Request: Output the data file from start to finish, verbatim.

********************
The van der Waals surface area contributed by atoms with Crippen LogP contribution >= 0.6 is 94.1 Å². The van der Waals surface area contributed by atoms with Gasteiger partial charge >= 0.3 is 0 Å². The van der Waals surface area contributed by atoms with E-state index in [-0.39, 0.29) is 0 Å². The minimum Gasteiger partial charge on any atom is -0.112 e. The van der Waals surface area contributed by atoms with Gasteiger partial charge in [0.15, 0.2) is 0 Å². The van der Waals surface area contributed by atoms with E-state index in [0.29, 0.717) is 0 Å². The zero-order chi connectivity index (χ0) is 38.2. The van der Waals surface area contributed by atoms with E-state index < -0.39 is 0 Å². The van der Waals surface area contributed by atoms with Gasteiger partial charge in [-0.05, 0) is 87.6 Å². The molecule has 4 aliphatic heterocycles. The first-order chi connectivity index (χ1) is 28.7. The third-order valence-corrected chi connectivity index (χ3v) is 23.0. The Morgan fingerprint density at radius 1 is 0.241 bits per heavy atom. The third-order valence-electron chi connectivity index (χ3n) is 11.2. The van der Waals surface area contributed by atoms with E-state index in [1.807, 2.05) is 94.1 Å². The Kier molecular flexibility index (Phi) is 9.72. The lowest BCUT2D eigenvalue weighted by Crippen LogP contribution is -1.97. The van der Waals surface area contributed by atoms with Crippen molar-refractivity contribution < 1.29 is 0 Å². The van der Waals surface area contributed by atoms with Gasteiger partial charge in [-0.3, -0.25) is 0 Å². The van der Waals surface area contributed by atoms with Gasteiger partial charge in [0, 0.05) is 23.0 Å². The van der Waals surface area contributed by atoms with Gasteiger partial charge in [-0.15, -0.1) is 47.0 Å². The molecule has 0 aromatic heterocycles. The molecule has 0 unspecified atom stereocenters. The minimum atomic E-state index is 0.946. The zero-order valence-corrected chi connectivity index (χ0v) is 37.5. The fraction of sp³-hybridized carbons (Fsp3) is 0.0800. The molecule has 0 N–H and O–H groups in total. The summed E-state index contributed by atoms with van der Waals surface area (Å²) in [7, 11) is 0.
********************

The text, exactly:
The van der Waals surface area contributed by atoms with Crippen LogP contribution >= 0.6 is 94.1 Å². The van der Waals surface area contributed by atoms with Gasteiger partial charge >= 0.3 is 0 Å². The van der Waals surface area contributed by atoms with E-state index in [-0.39, 0.29) is 0 Å². The minimum Gasteiger partial charge on any atom is -0.112 e. The van der Waals surface area contributed by atoms with Gasteiger partial charge in [0.15, 0.2) is 0 Å². The van der Waals surface area contributed by atoms with E-state index in [0.29, 0.717) is 0 Å². The zero-order chi connectivity index (χ0) is 38.2. The van der Waals surface area contributed by atoms with E-state index < -0.39 is 0 Å². The van der Waals surface area contributed by atoms with Gasteiger partial charge in [-0.05, 0) is 87.6 Å². The molecule has 4 aliphatic heterocycles. The first-order chi connectivity index (χ1) is 28.7. The third-order valence-corrected chi connectivity index (χ3v) is 23.0. The Morgan fingerprint density at radius 1 is 0.241 bits per heavy atom. The third-order valence-electron chi connectivity index (χ3n) is 11.2. The van der Waals surface area contributed by atoms with E-state index in [1.807, 2.05) is 94.1 Å². The Kier molecular flexibility index (Phi) is 9.72. The lowest BCUT2D eigenvalue weighted by Crippen LogP contribution is -1.97. The van der Waals surface area contributed by atoms with Crippen molar-refractivity contribution < 1.29 is 0 Å². The van der Waals surface area contributed by atoms with Gasteiger partial charge in [-0.3, -0.25) is 0 Å². The van der Waals surface area contributed by atoms with Gasteiger partial charge in [0, 0.05) is 23.0 Å². The van der Waals surface area contributed by atoms with Gasteiger partial charge in [-0.15, -0.1) is 47.0 Å². The molecule has 0 aromatic heterocycles. The molecule has 0 unspecified atom stereocenters. The minimum atomic E-state index is 0.946. The zero-order valence-corrected chi connectivity index (χ0v) is 37.5. The fraction of sp³-hybridized carbons (Fsp3) is 0.0800. The molecule has 0 N–H and O–H groups in total. The summed E-state index contributed by atoms with van der Waals surface area (Å²) in [7, 11) is 0.